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Über dieses Buch

In this book a new model for data classification was developed. This new model is based on the competitive neural network Learning Vector Quantization (LVQ) and type-2 fuzzy logic. This computational model consists of the hybridization of the aforementioned techniques, using a fuzzy logic system within the competitive layer of the LVQ network to determine the shortest distance between a centroid and an input vector. This new model is based on a modular LVQ architecture to further improve its performance on complex classification problems. It also implements a data-similarity process for preprocessing the datasets, in order to build dynamic architectures, having the classes with the highest degree of similarity in different modules. Some architectures were developed in order to work mainly with two datasets, an arrhythmia dataset (using ECG signals) for classifying 15 different types of arrhythmias, and a satellite images segments dataset used for classifying six different types of soil. Both datasets show interesting features that makes them interesting for testing new classification methods.



Chapter 1. Introduction

A classification problem consists in categorizing an object based on certain attributes, with the aim of identifying to which class it belongs to. For instance, a fruit could be classified based on its size, color, or shape; the same way as an automobile, a flower, an animal, among others. All these objects have their own attributes, and which attributes are considered for classifying an object (or event) will depend on the problem to work with. For example, a heart disease could be classified using data obtained from a Holter device, a tumor or a cancer cell could be classified based on the data of an image.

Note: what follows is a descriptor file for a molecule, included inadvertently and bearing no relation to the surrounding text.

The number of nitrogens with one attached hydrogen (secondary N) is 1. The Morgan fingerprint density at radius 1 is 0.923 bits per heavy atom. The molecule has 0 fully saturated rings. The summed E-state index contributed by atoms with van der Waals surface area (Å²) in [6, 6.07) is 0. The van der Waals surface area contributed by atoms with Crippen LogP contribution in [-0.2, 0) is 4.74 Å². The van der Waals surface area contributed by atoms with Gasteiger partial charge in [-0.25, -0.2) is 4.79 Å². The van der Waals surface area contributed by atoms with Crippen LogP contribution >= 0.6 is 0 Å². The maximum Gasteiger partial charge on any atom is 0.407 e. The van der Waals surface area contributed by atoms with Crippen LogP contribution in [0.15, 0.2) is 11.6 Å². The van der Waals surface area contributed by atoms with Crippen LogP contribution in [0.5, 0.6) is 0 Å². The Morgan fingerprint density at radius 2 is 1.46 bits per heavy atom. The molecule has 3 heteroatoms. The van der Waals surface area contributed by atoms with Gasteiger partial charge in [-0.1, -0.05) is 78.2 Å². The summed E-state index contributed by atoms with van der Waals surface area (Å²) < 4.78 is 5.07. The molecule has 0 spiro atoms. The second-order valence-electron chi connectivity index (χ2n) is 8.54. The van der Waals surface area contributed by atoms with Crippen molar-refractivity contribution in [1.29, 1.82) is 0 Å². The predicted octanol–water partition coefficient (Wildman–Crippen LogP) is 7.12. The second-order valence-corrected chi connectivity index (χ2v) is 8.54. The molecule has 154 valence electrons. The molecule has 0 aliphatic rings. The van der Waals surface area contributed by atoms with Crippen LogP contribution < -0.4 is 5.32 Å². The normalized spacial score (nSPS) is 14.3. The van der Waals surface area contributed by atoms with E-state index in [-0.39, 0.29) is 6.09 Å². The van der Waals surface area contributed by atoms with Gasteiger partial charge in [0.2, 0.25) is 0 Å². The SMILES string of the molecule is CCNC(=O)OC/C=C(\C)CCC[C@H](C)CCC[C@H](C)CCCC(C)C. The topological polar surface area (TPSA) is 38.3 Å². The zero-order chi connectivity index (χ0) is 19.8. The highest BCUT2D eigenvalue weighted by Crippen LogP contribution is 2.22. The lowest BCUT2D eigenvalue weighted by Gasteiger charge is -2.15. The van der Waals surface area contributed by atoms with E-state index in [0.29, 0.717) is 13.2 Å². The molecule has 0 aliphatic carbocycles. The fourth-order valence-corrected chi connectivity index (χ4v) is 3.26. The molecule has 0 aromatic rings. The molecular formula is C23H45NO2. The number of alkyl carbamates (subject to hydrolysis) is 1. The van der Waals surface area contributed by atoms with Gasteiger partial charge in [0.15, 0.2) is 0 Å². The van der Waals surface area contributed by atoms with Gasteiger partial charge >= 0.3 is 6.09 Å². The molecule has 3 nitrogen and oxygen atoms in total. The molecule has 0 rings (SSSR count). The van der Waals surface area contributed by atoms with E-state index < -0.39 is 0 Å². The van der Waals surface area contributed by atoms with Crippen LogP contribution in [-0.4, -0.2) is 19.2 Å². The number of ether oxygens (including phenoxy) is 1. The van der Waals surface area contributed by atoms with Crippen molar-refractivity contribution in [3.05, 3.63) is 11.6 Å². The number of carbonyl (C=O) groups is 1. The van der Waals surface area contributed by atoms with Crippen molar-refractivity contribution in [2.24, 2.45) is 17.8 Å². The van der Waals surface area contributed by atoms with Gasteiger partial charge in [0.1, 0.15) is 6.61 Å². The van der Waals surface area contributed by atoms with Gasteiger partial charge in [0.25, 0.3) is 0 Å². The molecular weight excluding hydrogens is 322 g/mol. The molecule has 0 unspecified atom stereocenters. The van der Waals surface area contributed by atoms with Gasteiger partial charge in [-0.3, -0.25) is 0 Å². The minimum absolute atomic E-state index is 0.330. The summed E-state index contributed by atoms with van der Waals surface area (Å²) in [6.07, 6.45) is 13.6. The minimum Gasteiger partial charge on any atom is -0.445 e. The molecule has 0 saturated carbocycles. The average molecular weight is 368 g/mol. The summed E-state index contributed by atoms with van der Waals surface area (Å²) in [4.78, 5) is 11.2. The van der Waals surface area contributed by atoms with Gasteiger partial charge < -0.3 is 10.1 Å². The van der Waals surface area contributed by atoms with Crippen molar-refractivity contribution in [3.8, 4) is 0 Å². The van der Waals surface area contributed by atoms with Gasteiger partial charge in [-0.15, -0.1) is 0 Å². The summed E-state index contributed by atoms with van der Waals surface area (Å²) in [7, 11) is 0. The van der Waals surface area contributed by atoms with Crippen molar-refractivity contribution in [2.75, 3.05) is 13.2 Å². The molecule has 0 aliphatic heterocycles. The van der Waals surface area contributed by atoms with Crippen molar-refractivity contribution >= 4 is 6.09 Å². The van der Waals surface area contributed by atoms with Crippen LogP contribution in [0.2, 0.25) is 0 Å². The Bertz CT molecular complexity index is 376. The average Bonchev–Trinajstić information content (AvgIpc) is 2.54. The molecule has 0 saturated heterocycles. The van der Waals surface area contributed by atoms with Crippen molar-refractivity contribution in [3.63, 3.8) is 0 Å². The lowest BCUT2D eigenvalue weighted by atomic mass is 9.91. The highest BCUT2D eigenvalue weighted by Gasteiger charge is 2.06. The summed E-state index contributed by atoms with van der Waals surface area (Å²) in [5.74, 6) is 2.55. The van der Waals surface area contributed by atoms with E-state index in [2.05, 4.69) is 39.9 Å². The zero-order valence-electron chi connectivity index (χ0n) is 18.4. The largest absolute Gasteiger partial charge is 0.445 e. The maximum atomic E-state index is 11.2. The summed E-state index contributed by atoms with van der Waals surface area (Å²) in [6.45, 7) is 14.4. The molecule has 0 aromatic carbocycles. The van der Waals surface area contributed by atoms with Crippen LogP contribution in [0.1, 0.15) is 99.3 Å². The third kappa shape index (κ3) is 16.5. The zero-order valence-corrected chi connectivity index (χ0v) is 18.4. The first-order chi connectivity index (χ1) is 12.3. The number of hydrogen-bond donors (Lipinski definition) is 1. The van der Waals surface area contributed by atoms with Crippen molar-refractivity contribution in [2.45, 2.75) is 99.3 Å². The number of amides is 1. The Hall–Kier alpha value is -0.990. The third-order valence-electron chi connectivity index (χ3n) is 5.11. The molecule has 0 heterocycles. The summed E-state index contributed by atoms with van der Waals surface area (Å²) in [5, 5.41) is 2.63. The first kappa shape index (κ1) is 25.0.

Jonathan Amezcua, Patricia Melin, Oscar Castillo

Chapter 2. Theory and Background

Computer science embraces a variety of different areas such as Computer Graphics, Computational Complexity, Computer Cryptography, Computational Intelligence, among others.
Jonathan Amezcua, Patricia Melin, Oscar Castillo

Chapter 3. Problem Statement

Learning Vector Quantization (LVQ) is an algorithm widely used for solving classification problems. Some works include [1] where the algorithm was used for classifying faulty LEDs, in Fallah et al. (Proceedings of International MultiConference of Engineers and Computer Scientists, IMECS 2010. Hong Kong [2]) LVQ was used for iris recognition and classification using an artificial vision system. In addition in recent work LVQ has been also used for arrhythmia classification with a modular architecture (Melin et al. in Informatics and Computer Science Intelligent Systems Applications. Information Sciences 279:483–497, 2014 [3]).
Jonathan Amezcua, Patricia Melin, Oscar Castillo

Chapter 4. Proposed Classification Method

In this section the proposed Fuzz LVQ method for classification is described. This is based on LVQ neural networks and fuzzy systems for the classification of arrhythmias, and different types of soil based on satellite images segments. The fuzzy approach was implemented in the competitive layer of the LVQ algorithm, letting the fuzzy system to determine which of the cluster centers is the nearest to an input vector, and then moving the cluster center either towards or away from the input vector. Fuzz LVQ modular architectures were developed in order to test two datasets.
Jonathan Amezcua, Patricia Melin, Oscar Castillo

Chapter 5. Simulation Results

In this section, the obtained results are discussed. For all simulations (MIT-BIH arrhythmia dataset and Satellite Images dataset), 70% of the datasets was considered for training the models, and the 30% was used for testing. The testing sets were chosen randomly from the whole dataset, this means, the testing sets were always composed by different vectors for testing the models.
Jonathan Amezcua, Patricia Melin, Oscar Castillo

Chapter 6. Conclusions

In this book the Fuzz LVQ method for classification tasks is presented. This new method is based on the hybridization of artificial neural networks with the LVQ algorithm and type-2 fuzzy logic. Classification of information can be a complicated task. In general terms, for working with LVQ networks, and some other classification methods, it is important to thoroughly analyze the information and determine the most representative attributes. This is helpful by itself and avoids an overload of information for the method.
Jonathan Amezcua, Patricia Melin, Oscar Castillo


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